Short Stock Positions - How to Short a Stock and Where To Find Short Interest Data
Short stock positions arise when the short seller borrows shares from his broker and
immediately sells them on the open market. He then waits, hoping for the stock price to decrease, when the short
seller can profit by purchasing the shares back on the open market. Of course, in order to profit from this trade,
the short seller buys these shares back at a lower price than initially paid for borrowing and returns them to his
broker to reverse his short stock position.
Thus, the profit of the short seller is the difference between the price received after selling the borrowed
shares on the open market and the price paid when he buys the shares back in order to return them to his
Schematic representation1 of how to short stocks:
There is an interesting article written on Investopedia about When to Short a Stock
which you can read by clicking on this link.
There are three key indicators that are commonly used to measure the level of short interest in a stock: the
short interest (as a percentage of a stock’s total amount of shares outstanding), the
short interest as a percentage of a stock’s total float and the short interest
ratio. You will find a more detailed explanation below.
The short interest is calculated by dividing the total amount of shares short by the total amount of shares
outstanding and is often expressed as a percentage. By also calculating the change in short interest you can
even gain more insights into Mr. Market's2 thoughts about the expected direction of the stock's share
price, as an increase in short interest means Mr. Market is more certain that the stock price will decline, and
The float refers to the total number of shares available for trading. Thus, the float is calculated by
subtracting the restricted shares, the insider ownership and the shares owned by shareholders who own at least
5% of the company's total shares outstanding. The difference between this ratio and the 'standard' short
interest is that the long-term shareholders are now excluded, as Mr. Market expects that these ownership groups
will not sell their shares in the near future.
The outcome of this ratio will be higher than the outcome of the 'standard' short interest calculated above, as
the same amount of shares short are now divided by a smaller amount of shares, i.e. only those shares which are
available for trading.
3. Short Interest Ratio
The short interest ratio is derived by dividing the total short position by the average daily trading
volume, generally calculated over the last 30 trading days. The short interest ratio is also referred to as
days to cover, as it is a rough estimate of how many days it would take the shorters to buy back
all of their shorted shares at the stock’s average daily trading volume. Thus, the higher the short interest ratio
is, the more vulnerable the stock is to a short squeeze (as it will take longer to buy back the shares necessary to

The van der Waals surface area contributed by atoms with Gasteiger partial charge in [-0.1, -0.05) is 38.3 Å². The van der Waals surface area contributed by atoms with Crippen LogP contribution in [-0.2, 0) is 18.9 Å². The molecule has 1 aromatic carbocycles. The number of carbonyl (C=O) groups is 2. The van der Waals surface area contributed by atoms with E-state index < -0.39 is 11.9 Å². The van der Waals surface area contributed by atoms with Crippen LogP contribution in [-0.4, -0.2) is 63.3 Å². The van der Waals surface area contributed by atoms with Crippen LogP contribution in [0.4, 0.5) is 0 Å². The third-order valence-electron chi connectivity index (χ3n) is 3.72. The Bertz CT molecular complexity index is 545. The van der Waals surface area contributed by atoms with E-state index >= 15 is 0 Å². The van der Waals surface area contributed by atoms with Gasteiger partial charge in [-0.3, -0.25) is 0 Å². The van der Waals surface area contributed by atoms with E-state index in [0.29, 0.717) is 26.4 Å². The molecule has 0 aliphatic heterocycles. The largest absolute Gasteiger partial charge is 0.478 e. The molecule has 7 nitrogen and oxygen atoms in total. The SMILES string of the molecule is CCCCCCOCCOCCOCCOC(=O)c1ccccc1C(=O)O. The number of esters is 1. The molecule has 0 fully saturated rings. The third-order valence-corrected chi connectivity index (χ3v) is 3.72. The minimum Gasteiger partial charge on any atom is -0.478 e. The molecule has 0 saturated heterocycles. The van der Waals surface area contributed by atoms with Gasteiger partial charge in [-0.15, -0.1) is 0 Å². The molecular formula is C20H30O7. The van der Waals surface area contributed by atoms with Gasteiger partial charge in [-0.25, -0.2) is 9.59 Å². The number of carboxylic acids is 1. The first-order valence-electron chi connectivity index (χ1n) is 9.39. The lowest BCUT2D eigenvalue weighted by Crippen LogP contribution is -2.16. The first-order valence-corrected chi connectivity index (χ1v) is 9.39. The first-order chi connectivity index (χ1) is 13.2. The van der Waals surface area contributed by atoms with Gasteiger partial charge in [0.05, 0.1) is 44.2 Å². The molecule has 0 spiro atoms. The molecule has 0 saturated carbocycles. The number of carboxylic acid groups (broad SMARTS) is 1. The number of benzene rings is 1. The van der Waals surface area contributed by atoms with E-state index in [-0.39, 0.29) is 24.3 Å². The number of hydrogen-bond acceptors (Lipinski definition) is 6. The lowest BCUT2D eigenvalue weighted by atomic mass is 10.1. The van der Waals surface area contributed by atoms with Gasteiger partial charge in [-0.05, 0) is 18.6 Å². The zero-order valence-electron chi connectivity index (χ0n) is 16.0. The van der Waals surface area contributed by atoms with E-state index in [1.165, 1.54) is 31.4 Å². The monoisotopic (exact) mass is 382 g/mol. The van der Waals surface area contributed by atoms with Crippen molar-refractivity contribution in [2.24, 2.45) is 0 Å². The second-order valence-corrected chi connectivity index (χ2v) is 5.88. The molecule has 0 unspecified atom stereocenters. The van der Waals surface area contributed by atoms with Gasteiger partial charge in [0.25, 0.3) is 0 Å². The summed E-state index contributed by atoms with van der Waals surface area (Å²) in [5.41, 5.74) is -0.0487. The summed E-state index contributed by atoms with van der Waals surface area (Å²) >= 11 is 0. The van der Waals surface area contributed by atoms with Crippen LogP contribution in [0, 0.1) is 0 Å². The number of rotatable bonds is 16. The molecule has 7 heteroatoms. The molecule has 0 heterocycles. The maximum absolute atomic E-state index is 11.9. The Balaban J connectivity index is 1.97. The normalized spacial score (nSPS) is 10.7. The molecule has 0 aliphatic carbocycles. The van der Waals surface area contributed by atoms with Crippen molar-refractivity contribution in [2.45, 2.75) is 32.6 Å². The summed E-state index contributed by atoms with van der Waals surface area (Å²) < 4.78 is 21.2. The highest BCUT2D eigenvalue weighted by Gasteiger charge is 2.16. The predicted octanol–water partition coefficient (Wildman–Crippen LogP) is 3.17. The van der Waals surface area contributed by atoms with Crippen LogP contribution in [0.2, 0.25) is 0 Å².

close the short stock position).
After interpreting a great deal of data found on the internet, I concluded that the average short
interest ratio range is 4 to 6. As an example, I found this graph3 of the NYSE short interest
for the period 1996 to 2001, as shown below.
Short Interest Data
Twice a month, brokerage firms are required to report the number of shares that have been shorted in their
client accounts to the appropriate regulators. This information is totalized for each stock and then released to
Short interest is the total number of shares of a stock that have been sold short by investors but have not yet
been covered or closed out. Stocks with a high short interest can be quite risky as an investment for two
Because many investors believe that the stock price will fall due to the high short interest, this
could result in a self fulfilling prophecy;
Because many speculators buy stocks with a high short interest for the possible prospect of a
Short squeeze: when the price of a stock with a high short interest begins to rise,
short sellers will often reverse their positions and therefore add to the demand by buying shares to cover their
short positions, causing the share price to increase even further.
You might be asking yourself where to find the online data regarding short stock positions, short
interest and days to cover. Fortunately, there are some great free resources for this information.
As my stock portfolio is mainly concentrated in Canadian and American stocks, I will describe
these resources below.
Canadian Short Stock Positions
To analyse the short stock positions in a specific Canadian stock, you can best use the Short Position
Tool from Stockwatch.com. The short positions for the TSX and TSX-Venture are reported twice per
month (on the 15th and on the last day of every month). Stockwatch.com receives the actual reports three days later
and then updates this data on their website. You can find this data by visiting: http://www.stockwatch.com/Analytics/Shorts.aspx?action=go&symbol=TCM®ion=C. By replacing
'TCM' at the end of the url by the ticker symbol of the company you would like to know the short stock positions
of, you will be redirected to this company's short position report. In this case TCM redirects to the short
position report of Thompson Creek Metals.
American Short Stock Positions
In order to view the short positions in all American listed companies you can go to
In addition you can visitHighShortInterest.comwho
provides a convenient sorted database of stocks which have a high short interest of over 20
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the short interest suggest you should. Always complete your due diligence as a whole before you decide what to do
with the specific stock on your radar.
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